The Fight For $15 Sets Its Sights On A $20 Minimum Wage
Original Article: https://www.investors.com/politics/commentary/minimum-wage-fight-for-15/
Author: Michael Saltsman
Publication Date: November 2018
Newspaper: Investor's Business Daily
Topics: Living Wage
Has the Fight for $15 set its minimum wage aim even higher?
In Oakland, voters will consider Measure Z, which would set a minimum wage as high as $20 an hour — that’s $40,000 a year, full-time — for the city’s hotel employees. In San Francisco, Mayor London Breed and the Board of Supervisors recently reached a deal to fund a minimum wage of up to $18.75 for an in-home support worker in the city. (Employees of nonprofit city contractors will also see their pay floor rise about $15.)
This trend isn’t limited to the West Coast. Last month, the Port Authority of New York and New Jersey approved a $19 minimum wage for 40,000 airport workers at Newark, Kennedy, and LaGuardia airports. The lobbying campaign was the handiwork of the Service Employees International Union (SEIU), whose members praised the policy using quotes that were nearly identical to those they used to support $15: “Making $19 an hour means I won’t have to constantly look for that second job just so I can make ends meet.”
Labor unions have a history of beta-testing new wage floors in targeted industries or locales before advocating for broader requirements. In Los Angeles, for instance, a hotel-specific $15 minimum wage was the precursor to a citywide wage requirement that was enacted the following year. Those citywide ordinances in Los Angeles, San Francisco and elsewhere then set the stage for a new statewide pay floor.
The current pay demands in the $18-$20 an hour range will likely inform the political feasibility of new minimum wage demands in the years ahead. But political feasibility doesn’t correspondent with economic feasibility. Predictably, minimum wages set at a historically unprecedented level have caused significant consequences for employers and employees who are unable to offset the higher costs through higher prices.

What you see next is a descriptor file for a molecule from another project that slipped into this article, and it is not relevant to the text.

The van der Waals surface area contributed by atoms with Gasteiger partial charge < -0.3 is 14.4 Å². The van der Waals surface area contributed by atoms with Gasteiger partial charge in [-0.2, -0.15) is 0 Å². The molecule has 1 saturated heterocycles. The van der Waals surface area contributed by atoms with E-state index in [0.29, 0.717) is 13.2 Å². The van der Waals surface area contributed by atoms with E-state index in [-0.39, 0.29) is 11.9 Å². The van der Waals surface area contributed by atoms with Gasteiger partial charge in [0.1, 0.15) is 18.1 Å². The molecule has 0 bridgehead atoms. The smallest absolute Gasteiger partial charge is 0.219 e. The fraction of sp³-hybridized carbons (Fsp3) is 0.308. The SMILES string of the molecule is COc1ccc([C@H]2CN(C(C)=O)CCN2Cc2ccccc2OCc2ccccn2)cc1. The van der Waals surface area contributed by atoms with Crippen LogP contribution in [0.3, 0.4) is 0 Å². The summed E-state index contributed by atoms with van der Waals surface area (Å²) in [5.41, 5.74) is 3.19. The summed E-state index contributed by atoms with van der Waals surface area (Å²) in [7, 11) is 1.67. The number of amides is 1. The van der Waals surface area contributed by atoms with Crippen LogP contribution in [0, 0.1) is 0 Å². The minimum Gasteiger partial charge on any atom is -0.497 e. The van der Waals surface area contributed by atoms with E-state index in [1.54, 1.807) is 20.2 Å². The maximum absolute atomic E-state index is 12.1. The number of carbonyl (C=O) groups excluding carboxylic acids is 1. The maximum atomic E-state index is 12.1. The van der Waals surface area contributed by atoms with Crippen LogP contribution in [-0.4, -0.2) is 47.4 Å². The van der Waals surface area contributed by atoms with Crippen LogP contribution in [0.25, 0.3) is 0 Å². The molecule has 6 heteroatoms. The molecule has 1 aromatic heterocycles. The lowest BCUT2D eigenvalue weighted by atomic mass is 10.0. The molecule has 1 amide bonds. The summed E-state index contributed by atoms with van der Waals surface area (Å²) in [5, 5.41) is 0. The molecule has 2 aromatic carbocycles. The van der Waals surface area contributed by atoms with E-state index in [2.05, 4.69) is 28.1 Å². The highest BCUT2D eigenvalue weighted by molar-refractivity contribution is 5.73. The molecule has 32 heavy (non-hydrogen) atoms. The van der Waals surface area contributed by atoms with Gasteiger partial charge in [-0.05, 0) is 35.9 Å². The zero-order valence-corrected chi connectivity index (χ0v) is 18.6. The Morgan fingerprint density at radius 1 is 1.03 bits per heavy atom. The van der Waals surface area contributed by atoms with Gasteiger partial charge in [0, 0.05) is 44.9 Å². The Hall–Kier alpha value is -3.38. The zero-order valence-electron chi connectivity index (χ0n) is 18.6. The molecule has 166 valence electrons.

The Bay Area has faced an unusually high rate of closures in the hospitality industry. The owners of a now-closed coffee shop in Berkeley, Calif., described their frustration: “We have tried a number of strategies to increase our revenue and profit in anticipation of (a higher minimum wage), but have been largely unsuccessful. …We introduced new offerings and as a last resort, raised prices. The result of the price increases has been lower volume and relatively flat sales revenue.” (Dozens of additional stories are available at The Faces Of $15 website.)
They’re not alone in facing this predicament: A study released last year from economists at Harvard University and Mathematica Policy Research identified a spike in restaurant closures following each $1 increase in the Bay Area’s minimum wage. My organization’s analysis of federal data found that cities such as San Francisco — where labor costs are high and tips aren’t counted toward an employee’s wage — have 20% fewer tipped servers per full-service restaurant. (This trend was memorably captured in a New York Times article this summer about the “fine casual” trend where customers serve themselves at nice restaurants.)
A shifting of the minimum-wage goal posts was inevitable. Once California decided to embrace a $15 minimum wage statewide, there was little chance that the Bay Area’s liberal locales would leave their own wage floor at the same level as Redding or Bakersfield. But what happens if the already-harmful Fight for $15 becomes the Fight for $20 or $25? A local, state or federal government can still decree that every job must pay a “living wage.” But the employees whose skills don’t justify it may find themselves without any wages at all.